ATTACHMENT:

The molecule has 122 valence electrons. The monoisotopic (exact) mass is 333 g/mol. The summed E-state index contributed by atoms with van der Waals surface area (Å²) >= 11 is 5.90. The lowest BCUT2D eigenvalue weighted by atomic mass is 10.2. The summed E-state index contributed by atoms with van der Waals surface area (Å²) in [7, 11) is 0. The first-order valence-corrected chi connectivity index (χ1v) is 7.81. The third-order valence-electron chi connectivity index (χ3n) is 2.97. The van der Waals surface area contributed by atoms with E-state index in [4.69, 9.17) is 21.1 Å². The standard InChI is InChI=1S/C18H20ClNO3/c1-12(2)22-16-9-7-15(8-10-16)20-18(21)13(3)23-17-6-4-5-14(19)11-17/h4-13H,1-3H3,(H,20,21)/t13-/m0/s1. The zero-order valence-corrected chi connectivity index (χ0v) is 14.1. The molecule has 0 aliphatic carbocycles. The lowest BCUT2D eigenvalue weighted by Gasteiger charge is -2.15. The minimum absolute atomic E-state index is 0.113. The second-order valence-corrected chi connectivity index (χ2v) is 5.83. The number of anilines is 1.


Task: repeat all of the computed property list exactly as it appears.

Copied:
The molecule has 122 valence electrons. The monoisotopic (exact) mass is 333 g/mol. The summed E-state index contributed by atoms with van der Waals surface area (Å²) >= 11 is 5.90. The lowest BCUT2D eigenvalue weighted by atomic mass is 10.2. The summed E-state index contributed by atoms with van der Waals surface area (Å²) in [7, 11) is 0. The first-order valence-corrected chi connectivity index (χ1v) is 7.81. The third-order valence-electron chi connectivity index (χ3n) is 2.97. The van der Waals surface area contributed by atoms with E-state index in [4.69, 9.17) is 21.1 Å². The standard InChI is InChI=1S/C18H20ClNO3/c1-12(2)22-16-9-7-15(8-10-16)20-18(21)13(3)23-17-6-4-5-14(19)11-17/h4-13H,1-3H3,(H,20,21)/t13-/m0/s1. The zero-order valence-corrected chi connectivity index (χ0v) is 14.1. The molecule has 0 aliphatic carbocycles. The lowest BCUT2D eigenvalue weighted by Gasteiger charge is -2.15. The minimum absolute atomic E-state index is 0.113. The second-order valence-corrected chi connectivity index (χ2v) is 5.83. The number of anilines is 1.